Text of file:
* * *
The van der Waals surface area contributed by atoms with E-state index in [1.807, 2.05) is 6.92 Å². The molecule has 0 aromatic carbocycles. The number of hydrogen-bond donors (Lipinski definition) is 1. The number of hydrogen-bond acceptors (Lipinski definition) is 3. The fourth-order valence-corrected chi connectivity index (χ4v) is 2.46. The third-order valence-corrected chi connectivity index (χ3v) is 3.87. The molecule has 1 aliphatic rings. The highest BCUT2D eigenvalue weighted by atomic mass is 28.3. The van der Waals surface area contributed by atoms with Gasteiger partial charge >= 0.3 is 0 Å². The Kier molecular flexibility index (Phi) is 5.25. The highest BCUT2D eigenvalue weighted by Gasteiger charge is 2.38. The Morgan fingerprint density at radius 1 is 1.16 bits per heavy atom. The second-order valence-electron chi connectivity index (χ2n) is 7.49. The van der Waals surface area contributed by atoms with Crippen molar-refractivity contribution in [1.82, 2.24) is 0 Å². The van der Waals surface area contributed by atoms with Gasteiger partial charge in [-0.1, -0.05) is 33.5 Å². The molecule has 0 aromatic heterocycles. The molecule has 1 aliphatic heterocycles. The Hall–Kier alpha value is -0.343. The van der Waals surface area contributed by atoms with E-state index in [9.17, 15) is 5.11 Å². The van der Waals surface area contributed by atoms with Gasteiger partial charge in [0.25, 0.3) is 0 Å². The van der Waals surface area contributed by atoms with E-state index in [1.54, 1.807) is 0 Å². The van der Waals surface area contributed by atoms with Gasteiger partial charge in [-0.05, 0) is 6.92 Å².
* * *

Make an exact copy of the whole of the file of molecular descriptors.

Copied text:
The van der Waals surface area contributed by atoms with E-state index in [1.807, 2.05) is 6.92 Å². The molecule has 0 aromatic carbocycles. The number of hydrogen-bond donors (Lipinski definition) is 1. The number of hydrogen-bond acceptors (Lipinski definition) is 3. The fourth-order valence-corrected chi connectivity index (χ4v) is 2.46. The third-order valence-corrected chi connectivity index (χ3v) is 3.87. The molecule has 1 aliphatic rings. The highest BCUT2D eigenvalue weighted by atomic mass is 28.3. The van der Waals surface area contributed by atoms with Gasteiger partial charge >= 0.3 is 0 Å². The Kier molecular flexibility index (Phi) is 5.25. The highest BCUT2D eigenvalue weighted by Gasteiger charge is 2.38. The Morgan fingerprint density at radius 1 is 1.16 bits per heavy atom. The second-order valence-electron chi connectivity index (χ2n) is 7.49. The van der Waals surface area contributed by atoms with Crippen molar-refractivity contribution in [1.82, 2.24) is 0 Å². The van der Waals surface area contributed by atoms with Gasteiger partial charge in [-0.1, -0.05) is 33.5 Å². The molecule has 0 aromatic heterocycles. The molecule has 1 aliphatic heterocycles. The Hall–Kier alpha value is -0.343. The van der Waals surface area contributed by atoms with E-state index in [9.17, 15) is 5.11 Å². The van der Waals surface area contributed by atoms with Gasteiger partial charge in [0.25, 0.3) is 0 Å². The van der Waals surface area contributed by atoms with E-state index in [1.54, 1.807) is 0 Å². The van der Waals surface area contributed by atoms with Gasteiger partial charge in [-0.05, 0) is 6.92 Å².